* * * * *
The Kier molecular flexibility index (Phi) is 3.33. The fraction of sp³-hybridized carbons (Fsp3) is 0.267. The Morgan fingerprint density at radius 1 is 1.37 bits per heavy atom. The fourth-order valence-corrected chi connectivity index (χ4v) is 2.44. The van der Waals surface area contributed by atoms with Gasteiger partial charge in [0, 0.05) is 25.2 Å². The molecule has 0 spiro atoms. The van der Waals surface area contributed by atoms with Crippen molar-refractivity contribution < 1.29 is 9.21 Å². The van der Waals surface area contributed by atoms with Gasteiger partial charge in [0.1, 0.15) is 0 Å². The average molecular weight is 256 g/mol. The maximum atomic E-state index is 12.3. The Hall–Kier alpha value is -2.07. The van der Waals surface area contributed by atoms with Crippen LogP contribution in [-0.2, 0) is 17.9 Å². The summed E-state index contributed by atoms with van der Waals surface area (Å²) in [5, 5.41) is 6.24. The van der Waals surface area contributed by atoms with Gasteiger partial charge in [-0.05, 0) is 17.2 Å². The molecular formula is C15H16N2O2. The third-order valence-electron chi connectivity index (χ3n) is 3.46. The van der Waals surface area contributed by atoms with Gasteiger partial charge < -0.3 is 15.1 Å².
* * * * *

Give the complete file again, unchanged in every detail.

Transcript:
The Kier molecular flexibility index (Phi) is 3.33. The fraction of sp³-hybridized carbons (Fsp3) is 0.267. The Morgan fingerprint density at radius 1 is 1.37 bits per heavy atom. The fourth-order valence-corrected chi connectivity index (χ4v) is 2.44. The van der Waals surface area contributed by atoms with Gasteiger partial charge in [0, 0.05) is 25.2 Å². The molecule has 0 spiro atoms. The van der Waals surface area contributed by atoms with Crippen molar-refractivity contribution < 1.29 is 9.21 Å². The van der Waals surface area contributed by atoms with Gasteiger partial charge in [0.1, 0.15) is 0 Å². The average molecular weight is 256 g/mol. The maximum atomic E-state index is 12.3. The Hall–Kier alpha value is -2.07. The van der Waals surface area contributed by atoms with Crippen LogP contribution in [-0.2, 0) is 17.9 Å². The summed E-state index contributed by atoms with van der Waals surface area (Å²) in [5, 5.41) is 6.24. The van der Waals surface area contributed by atoms with Gasteiger partial charge in [-0.05, 0) is 17.2 Å². The molecular formula is C15H16N2O2. The third-order valence-electron chi connectivity index (χ3n) is 3.46. The van der Waals surface area contributed by atoms with Gasteiger partial charge < -0.3 is 15.1 Å².